Overall silhouette is lovely, but I’m not a fan of the colors — it looks both dingy and garish (that bow contrast). I’m also not a fan that the skirt ruffles stop in front (I’d rather they continued). I do like the button detail!

    7.5/10

  9. Anonymous says

    This is hideous. I hate the mash-up of different textures, I hate each texture on its own, and I hate the color scheme.

    Also, I hate the sleeves.

    2/10.

  10. Magdalena says

    The general silhouette appeals to me, but the rest of it… Doesn’t. I like the combination of colours well enough, but that sideways bow looks misplaced and awkward, and the rest of the adornments just don’t do it for me.
    5/10

  11. Gillian Stapleton says

    I like it! It might be considered overly fussy, perhaps, but I enjoy the layers of detail upon detail – the more you look, the more you see – and marvel at the endless inventiveness of the seamstress. The sash and bow are my favourite portion. (When I saw the first picture of that, I’ll confess to a little squeak of delight)! What a colour and such a sumptuous contrast to the rest of the garment. This is what raises it above the level of an ordinary Edwardian day dress, at least in my eyes. 10/10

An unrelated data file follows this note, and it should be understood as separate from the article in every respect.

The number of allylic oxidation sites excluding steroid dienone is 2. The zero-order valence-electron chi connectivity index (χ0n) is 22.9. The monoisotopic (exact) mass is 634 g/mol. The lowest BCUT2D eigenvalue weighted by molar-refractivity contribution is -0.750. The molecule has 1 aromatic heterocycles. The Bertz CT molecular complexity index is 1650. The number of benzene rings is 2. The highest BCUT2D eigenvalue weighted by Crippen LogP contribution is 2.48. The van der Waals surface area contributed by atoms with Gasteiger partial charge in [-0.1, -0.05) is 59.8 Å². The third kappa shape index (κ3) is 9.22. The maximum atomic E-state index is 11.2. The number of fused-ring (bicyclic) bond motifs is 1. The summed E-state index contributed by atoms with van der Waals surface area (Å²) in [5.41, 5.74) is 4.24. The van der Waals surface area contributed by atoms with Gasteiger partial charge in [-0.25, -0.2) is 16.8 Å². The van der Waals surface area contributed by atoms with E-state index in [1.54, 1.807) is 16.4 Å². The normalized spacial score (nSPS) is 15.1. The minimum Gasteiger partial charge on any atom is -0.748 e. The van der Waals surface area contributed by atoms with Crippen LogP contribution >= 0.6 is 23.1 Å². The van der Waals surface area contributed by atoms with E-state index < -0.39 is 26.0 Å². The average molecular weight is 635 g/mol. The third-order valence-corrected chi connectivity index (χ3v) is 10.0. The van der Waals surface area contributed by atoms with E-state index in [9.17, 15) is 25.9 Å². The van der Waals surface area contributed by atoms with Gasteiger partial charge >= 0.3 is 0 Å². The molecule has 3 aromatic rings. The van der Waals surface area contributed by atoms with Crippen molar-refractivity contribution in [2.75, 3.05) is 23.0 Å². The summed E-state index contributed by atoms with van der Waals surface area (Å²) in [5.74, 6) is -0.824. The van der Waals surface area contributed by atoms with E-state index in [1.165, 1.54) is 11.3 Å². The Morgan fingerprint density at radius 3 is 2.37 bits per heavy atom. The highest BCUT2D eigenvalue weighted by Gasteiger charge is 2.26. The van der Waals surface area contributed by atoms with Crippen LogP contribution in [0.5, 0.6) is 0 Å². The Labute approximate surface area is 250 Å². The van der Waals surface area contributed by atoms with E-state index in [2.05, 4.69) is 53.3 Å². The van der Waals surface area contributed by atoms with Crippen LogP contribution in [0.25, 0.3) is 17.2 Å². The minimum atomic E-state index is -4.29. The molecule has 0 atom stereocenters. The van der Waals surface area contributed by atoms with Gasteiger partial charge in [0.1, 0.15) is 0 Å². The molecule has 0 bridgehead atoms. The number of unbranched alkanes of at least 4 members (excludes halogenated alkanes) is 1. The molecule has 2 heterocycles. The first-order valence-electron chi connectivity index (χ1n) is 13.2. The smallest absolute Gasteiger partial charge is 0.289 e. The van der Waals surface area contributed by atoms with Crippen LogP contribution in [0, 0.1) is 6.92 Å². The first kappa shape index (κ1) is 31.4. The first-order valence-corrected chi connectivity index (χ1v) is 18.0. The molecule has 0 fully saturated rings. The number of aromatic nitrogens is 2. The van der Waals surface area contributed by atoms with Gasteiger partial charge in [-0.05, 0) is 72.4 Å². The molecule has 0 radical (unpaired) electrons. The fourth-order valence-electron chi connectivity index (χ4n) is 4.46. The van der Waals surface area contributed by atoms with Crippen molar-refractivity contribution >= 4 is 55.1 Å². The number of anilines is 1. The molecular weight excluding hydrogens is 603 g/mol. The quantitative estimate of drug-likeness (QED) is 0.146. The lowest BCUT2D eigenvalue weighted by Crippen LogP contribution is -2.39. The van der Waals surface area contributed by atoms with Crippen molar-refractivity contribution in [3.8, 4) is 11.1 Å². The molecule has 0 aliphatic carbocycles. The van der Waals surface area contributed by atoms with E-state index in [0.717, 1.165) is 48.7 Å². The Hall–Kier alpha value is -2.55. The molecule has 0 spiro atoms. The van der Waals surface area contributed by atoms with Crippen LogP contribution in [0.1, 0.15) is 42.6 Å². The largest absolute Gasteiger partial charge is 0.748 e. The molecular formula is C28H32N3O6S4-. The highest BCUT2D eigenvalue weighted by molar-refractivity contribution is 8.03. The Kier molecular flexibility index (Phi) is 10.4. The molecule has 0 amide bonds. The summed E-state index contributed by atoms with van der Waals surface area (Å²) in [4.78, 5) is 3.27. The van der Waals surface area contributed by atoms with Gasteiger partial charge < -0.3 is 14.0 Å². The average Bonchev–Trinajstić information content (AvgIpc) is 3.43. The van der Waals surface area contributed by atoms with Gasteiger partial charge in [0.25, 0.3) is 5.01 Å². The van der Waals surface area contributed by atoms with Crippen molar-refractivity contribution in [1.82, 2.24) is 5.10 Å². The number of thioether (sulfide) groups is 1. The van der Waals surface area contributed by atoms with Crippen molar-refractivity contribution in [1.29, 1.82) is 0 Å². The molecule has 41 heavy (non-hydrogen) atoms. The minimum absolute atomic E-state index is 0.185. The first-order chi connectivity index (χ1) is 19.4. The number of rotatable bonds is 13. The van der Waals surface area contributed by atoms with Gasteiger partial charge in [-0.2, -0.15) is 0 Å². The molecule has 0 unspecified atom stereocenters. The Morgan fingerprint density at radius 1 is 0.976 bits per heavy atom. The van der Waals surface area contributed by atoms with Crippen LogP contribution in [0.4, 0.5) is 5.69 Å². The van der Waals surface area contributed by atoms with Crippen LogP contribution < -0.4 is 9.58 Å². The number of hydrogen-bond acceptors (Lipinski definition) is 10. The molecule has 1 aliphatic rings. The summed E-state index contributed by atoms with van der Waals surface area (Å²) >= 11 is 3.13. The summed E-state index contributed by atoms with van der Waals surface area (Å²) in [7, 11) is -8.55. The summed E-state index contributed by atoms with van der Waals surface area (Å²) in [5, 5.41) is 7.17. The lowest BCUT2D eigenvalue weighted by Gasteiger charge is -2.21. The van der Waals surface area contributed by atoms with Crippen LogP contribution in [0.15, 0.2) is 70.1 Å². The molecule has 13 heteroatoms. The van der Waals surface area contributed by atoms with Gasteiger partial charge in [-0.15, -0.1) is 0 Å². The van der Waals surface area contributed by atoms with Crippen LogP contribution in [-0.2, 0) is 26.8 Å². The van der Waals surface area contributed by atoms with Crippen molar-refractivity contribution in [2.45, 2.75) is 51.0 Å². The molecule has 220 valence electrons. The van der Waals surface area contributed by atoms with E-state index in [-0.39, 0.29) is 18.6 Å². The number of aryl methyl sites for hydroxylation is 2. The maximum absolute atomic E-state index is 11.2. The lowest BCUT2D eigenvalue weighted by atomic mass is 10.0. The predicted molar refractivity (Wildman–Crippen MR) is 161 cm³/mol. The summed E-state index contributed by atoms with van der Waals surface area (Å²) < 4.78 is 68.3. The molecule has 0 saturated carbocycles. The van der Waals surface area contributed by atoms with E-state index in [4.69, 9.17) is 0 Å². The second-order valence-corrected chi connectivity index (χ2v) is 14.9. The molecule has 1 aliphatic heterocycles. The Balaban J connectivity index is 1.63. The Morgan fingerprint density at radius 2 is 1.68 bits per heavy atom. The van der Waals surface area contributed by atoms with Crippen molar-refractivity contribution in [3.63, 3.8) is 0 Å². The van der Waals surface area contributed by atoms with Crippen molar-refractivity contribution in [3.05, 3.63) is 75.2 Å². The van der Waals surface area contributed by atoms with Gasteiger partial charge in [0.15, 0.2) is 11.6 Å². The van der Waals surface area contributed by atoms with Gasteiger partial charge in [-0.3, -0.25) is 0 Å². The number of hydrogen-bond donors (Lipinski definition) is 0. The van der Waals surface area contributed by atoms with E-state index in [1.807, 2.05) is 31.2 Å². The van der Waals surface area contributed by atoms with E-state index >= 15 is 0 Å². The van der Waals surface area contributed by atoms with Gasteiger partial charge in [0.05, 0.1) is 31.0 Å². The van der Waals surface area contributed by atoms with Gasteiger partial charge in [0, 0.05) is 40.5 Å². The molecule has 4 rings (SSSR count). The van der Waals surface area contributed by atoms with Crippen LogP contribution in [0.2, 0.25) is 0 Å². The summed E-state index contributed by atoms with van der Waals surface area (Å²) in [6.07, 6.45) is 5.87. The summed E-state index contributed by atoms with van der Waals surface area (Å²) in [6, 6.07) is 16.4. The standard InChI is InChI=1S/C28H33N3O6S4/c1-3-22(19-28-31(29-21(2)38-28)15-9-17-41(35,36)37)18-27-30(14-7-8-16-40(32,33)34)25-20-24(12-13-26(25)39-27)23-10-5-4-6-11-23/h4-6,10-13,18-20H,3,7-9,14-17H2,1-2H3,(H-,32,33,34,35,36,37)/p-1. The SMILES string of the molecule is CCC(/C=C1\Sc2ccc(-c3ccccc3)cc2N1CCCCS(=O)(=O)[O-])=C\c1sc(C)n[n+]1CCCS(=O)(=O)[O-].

12. I really like it… The layers, colir, and understated lacieness… But the sideways bow I can download without, or flip it.
    9/10

  13. Nicole B. says

    Blech! I like the colors and contrast well enough, and the lace panels backed with a darker organza are a neat trick, but I violently reject that sideways bow on the back of the sash. Also, there is no earthly reason to put collar wings on the back if they are also on the front; I don’t care if it is only symbolically a collar! Rage rage rage, and if you want to make part of a skirt look like an overskirt, let it be it’s own layer!

    (Inhale…exhale)

    Sorry, dress, it’s not you, it’s me.

    Well, maybe a little me, but mostly you.
    3/10

  14. Tsu Dho Nimh says

    What saves the dress from the depths of fussiness is the limited palette of materials – unfigured white crepe with one kind of white tape-lace and the white hexagonal net ruffled and the plain unruffled black chiffon like a shadow outlining the bands and neckline. Subtle and monochromatic, stylish and tasteful.